• CAS Analysis: After the oil price slump of a few years ago, the economies of oil exporters such as Nigeria and Angola took a beating. This was aggravated by the end of the commodity price super cycle. Commodity exporters (minerals especially) all got hurt. Cote d’Ivoire was one of the economies that smiled broadly, due to the benefits they enjoyed from a high cocoa price. However, over the last 2 years we have seen an increase in the number of articles addressing the topic of the need for Cote d’Ivoire and Ghana to gain control over the pricing of cocoa. The portion of revenue of the global value chain of cocoa that comes back to Africa, is embarrassingly small (as low as 4%). The diversification of its economy has become a prominent theme. This will always be an important strategy for Africa, as a dependence on a single crop or 2 is never healthy. Promoting start-ups is equally a generic important strategy, as is supporting farmers. Agriculture must be seen as a lucrative sector, otherwise it will not attract the youth who currently see it as part of the poverty trap.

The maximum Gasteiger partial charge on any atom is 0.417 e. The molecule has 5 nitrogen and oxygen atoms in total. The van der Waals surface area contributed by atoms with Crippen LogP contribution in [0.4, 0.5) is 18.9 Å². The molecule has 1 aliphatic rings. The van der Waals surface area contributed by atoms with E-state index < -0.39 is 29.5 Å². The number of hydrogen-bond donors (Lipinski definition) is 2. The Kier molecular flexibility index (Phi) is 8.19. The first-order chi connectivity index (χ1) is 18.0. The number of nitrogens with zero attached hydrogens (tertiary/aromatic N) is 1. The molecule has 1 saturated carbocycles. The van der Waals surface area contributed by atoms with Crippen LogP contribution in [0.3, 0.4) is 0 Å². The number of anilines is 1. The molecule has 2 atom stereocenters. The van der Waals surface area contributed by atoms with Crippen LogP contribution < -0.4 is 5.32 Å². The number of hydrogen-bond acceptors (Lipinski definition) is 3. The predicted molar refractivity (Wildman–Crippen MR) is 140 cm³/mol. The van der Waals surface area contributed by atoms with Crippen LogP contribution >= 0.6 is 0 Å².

• Cote d’Ivoire: MainOne, a connectivity and data centre solutions operator that is expanding its services across West Africa, has secured a license to expand national and international connectivity services in Cote d’Ivoire.